Being Japanese-American and having grown up with the culture in my life and having lived and worked in Japan for over a decade, it was very important to me to be faithful to Japanese period piece conventions. Decades of collective experience went into getting the speech, mannerisms, sword fighting choreography, wardrobe and props just right in GEIMU. We even had a traditional Japanese horse on which our pov action double who is a yabusame practitioner (samurai traditional horseback archer) filmed the ride.

In order to create a compelling game world, we needed it to feel expansive. So we added a fair amount of movement and travel in the story. There is also significant sword action, and cool things you would experience in a fantasy game world like jumping 20 feet in the air and riding a galloping horse. We went to great lengths from pre through post production to achieve these experiences while virtually eliminating motion sickness in the viewer. We used a variety of tools to achieve this including a Quick Crane, a Ronin-S and a body rig that we custom made.

The POV is always situated in the story - you are viewing either as the AI device in Emi's living room or through Emi's VR goggles in the game world - thus you are fully integrated in the story - you are never a "ghost". I also chose to do away with the mute character convention. I believe the VR format is too young for there to be "rules". I find that a POV character not being able to talk has the opposite effect of drawing attention to itself and is thus a distraction from the immersive narrative.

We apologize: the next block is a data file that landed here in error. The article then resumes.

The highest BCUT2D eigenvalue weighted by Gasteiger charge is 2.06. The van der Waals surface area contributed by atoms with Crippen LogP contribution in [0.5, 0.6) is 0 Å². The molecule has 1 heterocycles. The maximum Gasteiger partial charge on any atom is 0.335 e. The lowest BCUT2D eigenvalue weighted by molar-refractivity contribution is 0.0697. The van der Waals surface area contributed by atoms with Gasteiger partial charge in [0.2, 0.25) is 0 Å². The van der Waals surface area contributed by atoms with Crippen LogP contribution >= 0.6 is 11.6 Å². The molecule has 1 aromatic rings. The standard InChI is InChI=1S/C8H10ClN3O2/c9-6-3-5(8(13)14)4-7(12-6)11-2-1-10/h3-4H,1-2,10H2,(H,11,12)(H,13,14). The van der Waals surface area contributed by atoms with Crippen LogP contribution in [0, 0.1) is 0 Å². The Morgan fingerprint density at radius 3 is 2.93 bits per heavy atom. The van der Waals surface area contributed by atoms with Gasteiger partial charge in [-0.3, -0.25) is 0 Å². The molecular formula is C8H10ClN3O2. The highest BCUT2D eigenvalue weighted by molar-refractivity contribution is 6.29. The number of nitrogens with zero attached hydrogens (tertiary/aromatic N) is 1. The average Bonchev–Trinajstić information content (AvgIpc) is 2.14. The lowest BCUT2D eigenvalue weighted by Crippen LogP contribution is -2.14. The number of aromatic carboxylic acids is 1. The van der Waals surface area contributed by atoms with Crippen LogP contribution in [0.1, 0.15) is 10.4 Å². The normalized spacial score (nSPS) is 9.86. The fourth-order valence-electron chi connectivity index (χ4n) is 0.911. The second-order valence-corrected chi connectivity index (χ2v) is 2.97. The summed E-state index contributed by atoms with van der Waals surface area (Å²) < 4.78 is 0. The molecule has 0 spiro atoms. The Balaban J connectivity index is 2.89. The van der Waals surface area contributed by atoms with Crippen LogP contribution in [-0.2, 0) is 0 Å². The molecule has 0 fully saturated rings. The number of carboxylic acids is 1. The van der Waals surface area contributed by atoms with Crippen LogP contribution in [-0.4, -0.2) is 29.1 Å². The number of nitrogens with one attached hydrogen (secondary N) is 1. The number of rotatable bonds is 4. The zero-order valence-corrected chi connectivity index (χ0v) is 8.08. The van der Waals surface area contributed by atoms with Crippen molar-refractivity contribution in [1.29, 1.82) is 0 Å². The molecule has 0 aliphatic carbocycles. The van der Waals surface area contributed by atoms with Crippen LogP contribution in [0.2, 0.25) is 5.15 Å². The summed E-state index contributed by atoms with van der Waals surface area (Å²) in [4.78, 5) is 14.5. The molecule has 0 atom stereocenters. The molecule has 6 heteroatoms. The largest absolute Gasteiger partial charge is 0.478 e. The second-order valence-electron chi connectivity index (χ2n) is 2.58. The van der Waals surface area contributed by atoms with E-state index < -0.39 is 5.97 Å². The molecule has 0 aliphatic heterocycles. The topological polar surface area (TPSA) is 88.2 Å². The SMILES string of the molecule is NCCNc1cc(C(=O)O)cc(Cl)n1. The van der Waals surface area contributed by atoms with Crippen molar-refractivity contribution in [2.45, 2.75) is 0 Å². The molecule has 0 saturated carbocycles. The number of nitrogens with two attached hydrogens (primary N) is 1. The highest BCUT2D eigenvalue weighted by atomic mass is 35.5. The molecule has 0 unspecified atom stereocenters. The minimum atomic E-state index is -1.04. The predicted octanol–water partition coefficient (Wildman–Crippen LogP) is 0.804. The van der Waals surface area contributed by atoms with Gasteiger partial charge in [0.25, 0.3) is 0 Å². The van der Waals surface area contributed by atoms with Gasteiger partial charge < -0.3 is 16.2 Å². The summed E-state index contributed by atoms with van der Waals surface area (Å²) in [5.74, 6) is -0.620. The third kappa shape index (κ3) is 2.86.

GEIMU was made at a fraction of the cost of most VR films currently in the market. The project was made possible by Google and VRScout's VR180 Lab, a program that provided training and resources to filmmakers to make VR180 videos for YouTube, with additional funding paid out of my own pocket.

GEIMU is an exploration of the intersection of VR and film. While interactivity is a key component of games in VR, it was my intent with this film to make it immersive yet able to be enjoyed passively as with a traditional 2D film. It is designed to keep the viewer engaged with a well-paced plot that unfolds with continual surprises. There is plenty of action and assorted details throughout each scene that reward multiple viewings. Several lengthy scenes are single takes with complex choreography.

From my experience on this VR film, I am truly excited by the potential that VR has for cinematic storytelling. For over a century cinema has been experienced as a glowing rectangle but now with virtual reality, those boundaries are gone. It is very exciting as we traverse this uncharted territory, and I look forward to seeing the format continuously evolve.
I truly hope that you enjoy this unique and thrilling cinematic VR experience.